LONDON Lithuanian swimmer Ruta Meilutyte struck Olympic gold on Monday in the women's 100 metres breaststroke aged just 15, capping a dramatic day in the pool where Frenchman Yannick Agnel also beat an American favourite to win the men's 200 metre freestyle.
On the third full day of competition in London, Swiss football player Michel Morganella was expelled for an abusive message on Twitter after his team's defeat by South Korea.
And Chinese swimming sensation Ye Shiwen's world record win in the 400 individual medley on Saturday raised eyebrows in the world's media about the 16-year-old, prompting her to deny that she had taken performance-enhancing drugs.
But it was heroics in the water that set ablaze the Olympic village, and in particular those of Meilutyte, the first swimmer from her country to win an Olympic medal.
The Lithuanian had to do it the hard way, surviving a fierce challenge from American Rebecca Soni, the reigning world champion in the event, and just holding her off at the death.
"I can't believe it," a stunned Meilutyte managed to say in a post-race poolside interview.
Agnel, a 20-year-old who reads the poetry of Charles Baudelaire between races to relax, captured a second gold medal in 24 hours after his stunning anchor leg won France the 4x100 freestyle relay the previous night.
And he had to beat a stellar field including U.S. world champion Ryan Lochte who ended up fourth.
The United States caught up some ground on China in the medals rankings, however, with two late golds in the pool.
Matt Grevers collected his first individual gold in the final of the men's 100 metres backstroke while teenager Missy Franklin won the women's 100 backstroke.
It took the U.S. gold tally to five by the end of the third full day of competition, still four golds behind medal table leaders China on nine.
American Michael Phelps has a chance to make history on Tuesday by becoming the most decorated Olympian if he scores medals in two men's finals.
It would take his tally to 19, one more than the current all-time record of 18 held by Soviet gymnast Larisa Latynina.
At a press briefing at the main Olympic site in London's East End, reporters asked Arne Ljungqvist, International Olympic Committee medical chief, whether Chinese Ye's sensational victory was in any way suspicious.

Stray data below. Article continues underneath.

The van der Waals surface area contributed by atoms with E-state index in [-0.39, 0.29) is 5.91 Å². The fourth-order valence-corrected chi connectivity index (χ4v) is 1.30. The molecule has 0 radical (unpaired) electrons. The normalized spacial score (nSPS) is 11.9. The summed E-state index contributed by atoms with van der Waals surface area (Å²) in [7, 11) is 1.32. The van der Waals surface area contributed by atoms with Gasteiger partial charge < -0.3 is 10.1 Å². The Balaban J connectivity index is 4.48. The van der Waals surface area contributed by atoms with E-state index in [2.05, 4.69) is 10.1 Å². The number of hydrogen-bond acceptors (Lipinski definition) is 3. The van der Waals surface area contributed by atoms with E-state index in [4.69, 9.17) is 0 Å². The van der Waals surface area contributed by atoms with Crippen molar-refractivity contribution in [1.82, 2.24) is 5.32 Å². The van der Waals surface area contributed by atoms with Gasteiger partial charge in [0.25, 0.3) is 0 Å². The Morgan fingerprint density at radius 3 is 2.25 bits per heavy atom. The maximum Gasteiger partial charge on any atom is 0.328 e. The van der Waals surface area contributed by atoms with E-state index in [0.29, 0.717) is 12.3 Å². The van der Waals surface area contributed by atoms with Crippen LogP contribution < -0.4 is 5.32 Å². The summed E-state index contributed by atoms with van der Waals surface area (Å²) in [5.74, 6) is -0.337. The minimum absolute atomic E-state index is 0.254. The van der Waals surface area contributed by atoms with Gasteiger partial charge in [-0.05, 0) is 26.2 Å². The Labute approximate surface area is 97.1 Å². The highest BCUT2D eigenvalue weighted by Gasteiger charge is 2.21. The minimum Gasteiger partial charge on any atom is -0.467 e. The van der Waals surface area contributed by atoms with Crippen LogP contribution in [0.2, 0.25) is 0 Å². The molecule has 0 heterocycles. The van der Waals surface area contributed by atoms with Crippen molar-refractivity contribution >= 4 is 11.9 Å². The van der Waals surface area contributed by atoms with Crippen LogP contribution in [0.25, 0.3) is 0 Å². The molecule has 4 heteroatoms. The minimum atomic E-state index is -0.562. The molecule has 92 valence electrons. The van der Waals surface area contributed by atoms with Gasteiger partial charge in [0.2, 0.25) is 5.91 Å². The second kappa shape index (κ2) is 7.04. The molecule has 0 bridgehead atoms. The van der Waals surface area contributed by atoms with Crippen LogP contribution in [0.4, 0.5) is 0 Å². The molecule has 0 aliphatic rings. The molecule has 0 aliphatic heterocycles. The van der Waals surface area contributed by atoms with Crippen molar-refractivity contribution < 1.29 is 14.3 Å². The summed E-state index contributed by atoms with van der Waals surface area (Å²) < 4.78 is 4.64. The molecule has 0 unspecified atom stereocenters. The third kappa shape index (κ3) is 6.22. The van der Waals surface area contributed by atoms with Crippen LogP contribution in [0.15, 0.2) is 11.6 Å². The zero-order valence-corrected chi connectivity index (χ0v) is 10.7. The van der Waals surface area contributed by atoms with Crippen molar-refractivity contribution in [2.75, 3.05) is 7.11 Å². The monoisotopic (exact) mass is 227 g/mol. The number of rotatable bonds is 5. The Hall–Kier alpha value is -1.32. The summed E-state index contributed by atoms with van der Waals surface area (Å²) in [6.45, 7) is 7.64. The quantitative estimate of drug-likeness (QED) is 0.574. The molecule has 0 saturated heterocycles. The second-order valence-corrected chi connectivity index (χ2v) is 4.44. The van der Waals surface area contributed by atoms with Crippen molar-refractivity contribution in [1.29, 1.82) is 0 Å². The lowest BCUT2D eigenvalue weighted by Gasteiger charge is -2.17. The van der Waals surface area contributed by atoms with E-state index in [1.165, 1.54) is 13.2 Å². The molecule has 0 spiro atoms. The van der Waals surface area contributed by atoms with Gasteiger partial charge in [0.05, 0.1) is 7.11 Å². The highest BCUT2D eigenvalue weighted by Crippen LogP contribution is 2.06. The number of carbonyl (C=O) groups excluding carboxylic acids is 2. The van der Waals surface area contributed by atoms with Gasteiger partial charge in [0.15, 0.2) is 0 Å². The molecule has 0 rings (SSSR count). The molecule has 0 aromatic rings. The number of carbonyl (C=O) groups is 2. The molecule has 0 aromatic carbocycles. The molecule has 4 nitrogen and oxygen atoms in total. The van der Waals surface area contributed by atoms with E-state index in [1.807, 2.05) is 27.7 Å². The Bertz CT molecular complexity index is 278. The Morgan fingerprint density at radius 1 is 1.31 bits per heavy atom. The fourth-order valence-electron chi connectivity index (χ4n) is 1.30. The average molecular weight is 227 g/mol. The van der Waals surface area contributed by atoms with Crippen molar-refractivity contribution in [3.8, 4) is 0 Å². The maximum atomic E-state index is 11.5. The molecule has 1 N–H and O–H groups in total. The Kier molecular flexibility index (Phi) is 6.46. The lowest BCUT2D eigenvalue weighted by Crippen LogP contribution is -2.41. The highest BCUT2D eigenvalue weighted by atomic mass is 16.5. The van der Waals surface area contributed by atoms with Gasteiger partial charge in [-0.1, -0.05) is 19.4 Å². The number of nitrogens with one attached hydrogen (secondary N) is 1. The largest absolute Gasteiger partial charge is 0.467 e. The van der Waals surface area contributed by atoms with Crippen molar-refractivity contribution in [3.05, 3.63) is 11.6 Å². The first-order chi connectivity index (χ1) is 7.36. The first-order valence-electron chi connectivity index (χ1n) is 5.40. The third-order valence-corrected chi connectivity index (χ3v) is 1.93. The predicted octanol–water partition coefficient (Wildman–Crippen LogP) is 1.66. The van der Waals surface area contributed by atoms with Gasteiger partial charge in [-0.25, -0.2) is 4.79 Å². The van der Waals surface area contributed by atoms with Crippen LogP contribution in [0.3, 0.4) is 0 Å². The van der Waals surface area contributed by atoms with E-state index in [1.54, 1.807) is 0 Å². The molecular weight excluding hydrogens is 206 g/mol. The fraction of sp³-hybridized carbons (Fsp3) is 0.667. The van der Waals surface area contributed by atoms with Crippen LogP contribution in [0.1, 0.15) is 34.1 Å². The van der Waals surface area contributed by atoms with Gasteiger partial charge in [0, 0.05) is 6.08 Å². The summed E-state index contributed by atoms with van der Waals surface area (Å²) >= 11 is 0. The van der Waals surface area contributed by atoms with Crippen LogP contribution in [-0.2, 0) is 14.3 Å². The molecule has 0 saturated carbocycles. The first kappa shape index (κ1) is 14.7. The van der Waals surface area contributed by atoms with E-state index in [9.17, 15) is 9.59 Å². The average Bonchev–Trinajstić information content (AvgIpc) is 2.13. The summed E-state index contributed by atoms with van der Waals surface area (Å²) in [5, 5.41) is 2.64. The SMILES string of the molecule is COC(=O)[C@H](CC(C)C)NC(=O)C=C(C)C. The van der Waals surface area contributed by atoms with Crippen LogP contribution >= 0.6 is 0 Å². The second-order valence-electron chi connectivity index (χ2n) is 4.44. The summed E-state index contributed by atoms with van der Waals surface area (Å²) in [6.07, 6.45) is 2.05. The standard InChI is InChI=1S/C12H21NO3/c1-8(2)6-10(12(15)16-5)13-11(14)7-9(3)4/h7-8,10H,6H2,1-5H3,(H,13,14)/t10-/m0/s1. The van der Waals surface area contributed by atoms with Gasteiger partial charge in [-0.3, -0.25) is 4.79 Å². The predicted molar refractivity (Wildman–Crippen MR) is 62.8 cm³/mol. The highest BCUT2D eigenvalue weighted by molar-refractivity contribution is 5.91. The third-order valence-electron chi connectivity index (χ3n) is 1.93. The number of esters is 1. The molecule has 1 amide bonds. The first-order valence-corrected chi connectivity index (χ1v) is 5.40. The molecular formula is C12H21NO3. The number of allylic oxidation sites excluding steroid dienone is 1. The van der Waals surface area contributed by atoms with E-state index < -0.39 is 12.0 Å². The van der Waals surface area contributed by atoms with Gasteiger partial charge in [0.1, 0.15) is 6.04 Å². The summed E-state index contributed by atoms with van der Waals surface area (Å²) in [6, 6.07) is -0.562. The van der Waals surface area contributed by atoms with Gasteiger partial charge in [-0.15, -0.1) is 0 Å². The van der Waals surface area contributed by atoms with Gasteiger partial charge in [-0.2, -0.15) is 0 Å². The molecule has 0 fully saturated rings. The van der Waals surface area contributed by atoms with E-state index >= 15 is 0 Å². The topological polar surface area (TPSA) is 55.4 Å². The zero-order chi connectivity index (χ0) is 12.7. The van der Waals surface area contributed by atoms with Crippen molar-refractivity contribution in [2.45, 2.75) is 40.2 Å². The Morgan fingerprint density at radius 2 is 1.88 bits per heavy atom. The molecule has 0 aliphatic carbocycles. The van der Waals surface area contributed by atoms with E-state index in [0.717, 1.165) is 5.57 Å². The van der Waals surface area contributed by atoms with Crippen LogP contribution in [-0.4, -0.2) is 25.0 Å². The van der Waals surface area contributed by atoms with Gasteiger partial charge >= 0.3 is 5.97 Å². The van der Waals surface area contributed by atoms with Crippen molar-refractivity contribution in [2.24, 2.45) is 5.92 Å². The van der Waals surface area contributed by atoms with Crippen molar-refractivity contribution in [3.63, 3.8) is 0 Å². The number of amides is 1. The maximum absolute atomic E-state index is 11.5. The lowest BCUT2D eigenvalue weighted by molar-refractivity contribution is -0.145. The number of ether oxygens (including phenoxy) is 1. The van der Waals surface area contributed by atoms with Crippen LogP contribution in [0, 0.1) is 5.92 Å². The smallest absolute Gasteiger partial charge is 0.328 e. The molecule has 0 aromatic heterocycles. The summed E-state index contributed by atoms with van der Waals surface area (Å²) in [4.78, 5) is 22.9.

"I say no," replied Ljungqvist, who has 40 years experience in anti-doping. "Should a sudden raise in performance or a win be primarily suspect of being a cheat then sport is in danger because this ruins the charm of sport," he added.
Ye, who turned 16 in March, powered to gold in the 400 metres individual medley at the weekend and became the first female swimmer to break a world record since the ban of high-tech suits, taking over a second off the previous benchmark.
She brushed aside doping suspicions, saying Chinese athletes were clean.
"My results come from hard work and training and I would never used any banned drugs. The Chinese people have clean hands," she told reporters.
At the first Games where social media has become such a major issue, Switzerland's Morganella was expelled for an offensive tweet.
It follows the withdrawal last week, before the July 27-August 12 tournament got under way, of Greek triple jumper Paraskevi Papachristou for another tweet deemed racist.
A row over empty seats at venues across London rumbled on, with Olympic organisers under pressure to fill arenas and placate a public furious at seeing TV pictures of unused places, having been told months ago that venues had sold out.
British Prime Minister David Cameron said volunteers, soldiers and the public would be able to take some of the available places, but added: "You'll never have complete eradication of empty seats."
Ticketing confusion also led to the opposite problem - overcrowding - in at least one instance on Monday.
Dozens of angry ticketholders trying to get into the men's 10m air rifle competition at Royal Artillery Barracks were turned away because the venue was too full.
But London's transport system largely defied predictions of gridlock on the first regular working day of the 2012 Games.
Transport bosses expect an extra three million journeys per day on top of the usual 12 million during the Games, an Olympian test for an underground train network that first opened in 1863 during the reign of Queen Victoria.
On the first morning rush hour since the Games opened on Friday night, commuters said buses, trains and the metro were working surprisingly smoothly with a few hiccups, and roads were generally clear.
Chris Round, 23, from Boston, Massachusetts, took the Underground and Docklands Light Railway to watch the judo.
"It was real easy to get to," he said. We just got on the first train that came. It was kinda crowded but it wasn't bad."
Host nation Britain was still waiting for its first gold medal, but a bronze in the men's team gymnastics felt almost as good as it ended a 100-year wait for any medal in the event.
Princes William and Harry, grandsons of the Queen, led the support at a raucous North Greenwich Arena, and the loud cheers were muted only slightly when an initial silver medal was downgraded following an appeal by the Japanese team. Other royals were also at the event.
In other medal action, China's Cao Yuan and Zhang Yanquan won the men's synchronised 10 metre platform diving and compatriot Li Xueying broke two Olympic records on the way to the women's 58 kilogram weight division in the weightlifting.
Romania took its first gold with Alin George Moldoveanu's surprise victory in the 10m air rifle event, and on a packed day of sport Russia's Mansur Isaev triumphed in the 73kg men's judo after a fast and furious fight with Japan's Riki Nakaya.
(Additional reporting by Karolos Grohmann, Michael Holden, editing by Peter Millership)